These are the photos of the Whirling Logs turquoise silver belt buckle I had e-mailed you about. The buckle is approx. 3 and 3/4 inches wide by 2 and 1/2 inches tall. The second photo — of the bear claw hallmark on the back — isn’t great, but I have no photo tweaking programs and I am about as computer illiterate as a person can be. I hope it will do. I don’t know what the black pen mark “135—” means on the back of the buckle; I inherited these items from my father and don’t know if that’s what he paid for it back in the 60s or 70s or what.
I would like to know more about the piece: its age, what the hallmark means, et al.
Thank you so much. Leigh
First of all, what a nice treasure to inherit from your father. I’ll mention some things I can tell from the photos and some things I can’t determine from photos.
First of all, whether or not this is sterling silver or a lesser silver (such as coin silver) or another metal can be determined by a simple acid test. Any jeweler can do this for you. Knowing the metal content will impact the value of the piece, so it is always good to know what you have that way. Reference “Not All Silver is Created Equal”.
As far as the stones, they appear to be natural turquoise stones set in smooth bezels. As far as what mine they would be from, I’d be guessing just using this one photo, but they are full of matrix and character and nicely placed. References “Types of Bezels” and “Turquoise Mines in the US” and “Green Turquoise”.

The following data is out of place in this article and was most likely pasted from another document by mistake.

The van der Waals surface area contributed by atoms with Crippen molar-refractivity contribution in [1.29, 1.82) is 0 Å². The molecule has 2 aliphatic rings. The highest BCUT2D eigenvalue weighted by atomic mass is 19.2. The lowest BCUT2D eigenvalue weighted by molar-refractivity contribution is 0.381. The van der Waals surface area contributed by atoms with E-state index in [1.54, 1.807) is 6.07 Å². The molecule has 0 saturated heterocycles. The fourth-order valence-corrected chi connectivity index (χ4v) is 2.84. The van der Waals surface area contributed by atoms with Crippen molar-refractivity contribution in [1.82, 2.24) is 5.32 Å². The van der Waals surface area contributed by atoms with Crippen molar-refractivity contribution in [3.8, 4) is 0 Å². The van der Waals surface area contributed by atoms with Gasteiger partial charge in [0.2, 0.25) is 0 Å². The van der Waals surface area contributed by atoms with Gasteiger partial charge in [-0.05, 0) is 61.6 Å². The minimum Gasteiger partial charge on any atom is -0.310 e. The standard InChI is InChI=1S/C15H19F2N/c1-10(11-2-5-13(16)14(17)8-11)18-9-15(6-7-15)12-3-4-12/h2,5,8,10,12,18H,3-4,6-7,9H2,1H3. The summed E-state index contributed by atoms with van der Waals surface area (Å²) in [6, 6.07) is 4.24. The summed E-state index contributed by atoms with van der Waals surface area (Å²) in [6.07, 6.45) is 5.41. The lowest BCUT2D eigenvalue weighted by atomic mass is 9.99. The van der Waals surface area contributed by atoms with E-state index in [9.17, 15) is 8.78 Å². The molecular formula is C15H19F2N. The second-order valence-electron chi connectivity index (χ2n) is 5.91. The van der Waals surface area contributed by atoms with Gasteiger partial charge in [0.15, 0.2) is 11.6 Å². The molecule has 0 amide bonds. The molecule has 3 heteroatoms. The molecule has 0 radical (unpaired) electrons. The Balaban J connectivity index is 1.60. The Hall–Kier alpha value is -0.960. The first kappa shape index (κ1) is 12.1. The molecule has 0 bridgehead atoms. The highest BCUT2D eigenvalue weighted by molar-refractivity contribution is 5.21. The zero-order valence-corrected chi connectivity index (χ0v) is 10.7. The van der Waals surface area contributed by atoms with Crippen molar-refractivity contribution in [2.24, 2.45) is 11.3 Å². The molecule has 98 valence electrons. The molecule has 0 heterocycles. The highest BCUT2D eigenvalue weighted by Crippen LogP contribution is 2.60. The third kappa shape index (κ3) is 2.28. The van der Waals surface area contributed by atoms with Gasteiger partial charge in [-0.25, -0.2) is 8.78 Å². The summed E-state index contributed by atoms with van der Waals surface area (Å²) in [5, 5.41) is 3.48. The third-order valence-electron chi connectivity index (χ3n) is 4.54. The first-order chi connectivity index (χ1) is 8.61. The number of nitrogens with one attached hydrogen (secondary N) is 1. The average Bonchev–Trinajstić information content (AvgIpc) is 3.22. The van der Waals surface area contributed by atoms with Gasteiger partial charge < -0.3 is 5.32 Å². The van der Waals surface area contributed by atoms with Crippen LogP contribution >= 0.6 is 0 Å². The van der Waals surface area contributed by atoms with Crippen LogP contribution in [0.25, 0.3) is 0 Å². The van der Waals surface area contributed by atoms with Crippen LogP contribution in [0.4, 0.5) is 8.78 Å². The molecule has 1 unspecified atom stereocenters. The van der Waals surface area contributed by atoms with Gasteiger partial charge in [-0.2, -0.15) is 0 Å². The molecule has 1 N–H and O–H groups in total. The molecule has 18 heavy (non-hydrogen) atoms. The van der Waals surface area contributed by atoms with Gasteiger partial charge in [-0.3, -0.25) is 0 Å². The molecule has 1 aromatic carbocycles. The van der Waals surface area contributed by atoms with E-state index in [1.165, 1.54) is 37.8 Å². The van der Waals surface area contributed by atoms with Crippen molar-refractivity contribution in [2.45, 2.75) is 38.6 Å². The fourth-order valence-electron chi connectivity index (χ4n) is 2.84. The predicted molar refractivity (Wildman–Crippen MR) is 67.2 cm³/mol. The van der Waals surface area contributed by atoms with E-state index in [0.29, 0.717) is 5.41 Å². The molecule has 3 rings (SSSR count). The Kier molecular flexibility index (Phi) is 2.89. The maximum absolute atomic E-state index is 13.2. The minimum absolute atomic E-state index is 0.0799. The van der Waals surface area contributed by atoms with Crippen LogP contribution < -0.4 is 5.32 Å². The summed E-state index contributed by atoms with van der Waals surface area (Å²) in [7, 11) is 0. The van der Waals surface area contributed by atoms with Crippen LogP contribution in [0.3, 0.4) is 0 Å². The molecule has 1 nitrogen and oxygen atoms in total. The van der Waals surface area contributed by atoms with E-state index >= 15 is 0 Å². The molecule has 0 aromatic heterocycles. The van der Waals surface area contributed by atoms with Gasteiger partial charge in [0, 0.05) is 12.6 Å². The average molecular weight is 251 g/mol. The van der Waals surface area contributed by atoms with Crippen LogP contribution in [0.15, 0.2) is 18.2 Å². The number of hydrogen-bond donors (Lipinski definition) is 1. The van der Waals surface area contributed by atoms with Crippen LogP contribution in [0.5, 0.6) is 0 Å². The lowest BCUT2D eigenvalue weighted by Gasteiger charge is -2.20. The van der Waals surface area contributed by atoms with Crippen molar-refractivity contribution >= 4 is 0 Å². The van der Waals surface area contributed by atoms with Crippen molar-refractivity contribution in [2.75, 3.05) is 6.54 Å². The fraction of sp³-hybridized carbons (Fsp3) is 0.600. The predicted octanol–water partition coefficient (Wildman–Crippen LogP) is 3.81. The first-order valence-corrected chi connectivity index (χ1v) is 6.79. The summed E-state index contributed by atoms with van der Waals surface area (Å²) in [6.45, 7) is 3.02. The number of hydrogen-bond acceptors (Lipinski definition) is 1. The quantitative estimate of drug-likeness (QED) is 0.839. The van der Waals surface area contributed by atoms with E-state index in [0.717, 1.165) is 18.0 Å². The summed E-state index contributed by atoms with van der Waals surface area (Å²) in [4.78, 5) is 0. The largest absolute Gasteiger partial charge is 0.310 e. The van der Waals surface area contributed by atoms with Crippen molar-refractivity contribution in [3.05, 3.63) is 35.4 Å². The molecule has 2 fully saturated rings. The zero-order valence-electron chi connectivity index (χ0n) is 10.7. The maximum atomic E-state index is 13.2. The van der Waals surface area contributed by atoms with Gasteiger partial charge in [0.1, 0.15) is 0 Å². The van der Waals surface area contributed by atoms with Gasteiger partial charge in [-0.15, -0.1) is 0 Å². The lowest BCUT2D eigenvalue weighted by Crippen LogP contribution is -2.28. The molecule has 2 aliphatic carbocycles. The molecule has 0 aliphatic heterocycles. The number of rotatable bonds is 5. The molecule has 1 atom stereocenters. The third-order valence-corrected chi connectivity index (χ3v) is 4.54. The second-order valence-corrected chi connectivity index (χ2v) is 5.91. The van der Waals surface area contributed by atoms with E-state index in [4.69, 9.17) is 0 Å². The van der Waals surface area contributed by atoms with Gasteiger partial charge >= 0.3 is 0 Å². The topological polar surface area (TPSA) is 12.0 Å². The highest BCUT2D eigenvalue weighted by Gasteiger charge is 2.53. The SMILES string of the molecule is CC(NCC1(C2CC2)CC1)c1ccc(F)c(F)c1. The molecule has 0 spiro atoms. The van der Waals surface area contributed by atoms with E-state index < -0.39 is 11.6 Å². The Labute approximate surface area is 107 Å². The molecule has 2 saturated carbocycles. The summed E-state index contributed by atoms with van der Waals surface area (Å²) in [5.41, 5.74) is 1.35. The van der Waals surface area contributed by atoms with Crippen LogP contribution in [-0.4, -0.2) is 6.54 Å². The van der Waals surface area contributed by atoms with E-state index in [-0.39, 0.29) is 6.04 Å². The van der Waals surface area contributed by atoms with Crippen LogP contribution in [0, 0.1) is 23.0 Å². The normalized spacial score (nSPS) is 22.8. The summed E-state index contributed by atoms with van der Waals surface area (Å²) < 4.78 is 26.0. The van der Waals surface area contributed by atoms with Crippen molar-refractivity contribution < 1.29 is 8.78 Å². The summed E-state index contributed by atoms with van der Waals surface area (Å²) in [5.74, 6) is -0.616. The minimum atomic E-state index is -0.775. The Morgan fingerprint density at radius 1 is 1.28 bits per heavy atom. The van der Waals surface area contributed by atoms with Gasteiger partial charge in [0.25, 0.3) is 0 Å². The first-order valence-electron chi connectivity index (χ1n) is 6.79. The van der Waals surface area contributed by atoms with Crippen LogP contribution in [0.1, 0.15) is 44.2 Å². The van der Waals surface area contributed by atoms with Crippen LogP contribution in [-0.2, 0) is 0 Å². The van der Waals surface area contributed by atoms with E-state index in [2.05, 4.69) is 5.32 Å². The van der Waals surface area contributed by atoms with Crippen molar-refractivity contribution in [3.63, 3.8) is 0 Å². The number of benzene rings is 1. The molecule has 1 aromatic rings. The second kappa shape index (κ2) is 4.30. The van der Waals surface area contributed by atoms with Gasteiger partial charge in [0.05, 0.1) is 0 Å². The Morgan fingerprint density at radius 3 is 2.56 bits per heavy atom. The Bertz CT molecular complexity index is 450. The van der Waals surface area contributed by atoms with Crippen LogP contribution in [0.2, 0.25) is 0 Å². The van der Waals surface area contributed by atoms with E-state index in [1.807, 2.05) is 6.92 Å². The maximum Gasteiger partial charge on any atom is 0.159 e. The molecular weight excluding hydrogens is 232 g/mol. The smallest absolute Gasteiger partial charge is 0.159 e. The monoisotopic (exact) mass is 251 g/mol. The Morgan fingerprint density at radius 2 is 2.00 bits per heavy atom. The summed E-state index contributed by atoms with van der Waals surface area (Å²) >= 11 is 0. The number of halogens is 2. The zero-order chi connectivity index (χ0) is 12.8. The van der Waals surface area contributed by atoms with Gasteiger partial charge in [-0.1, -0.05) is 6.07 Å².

The magic marker number on the back is indeed the price. I’ve always thought that it is an odd way to mark a piece of art, but that has been the tradition with much Native American jewelry. So that is likely what the asking price was for the buckle back when your father purchased it. Whether or not he paid that much, we don’t know because negotiating prices on Native American jewelry is common with many buyers – almost a hobby with them.
The piece seems consistent with the era you suggest – 1960s to 1970s..
I’d say it is a Navajo made belt buckle.
The hallmark is similar to many Navajo and Hopi badger or bear track hallmarks I have seen yet I don’t know of one that is exactly like this one, so I am afraid I have come up empty on the artist.
The whirling log design is described in my article on that topic here on this blog. “Whirling Logs”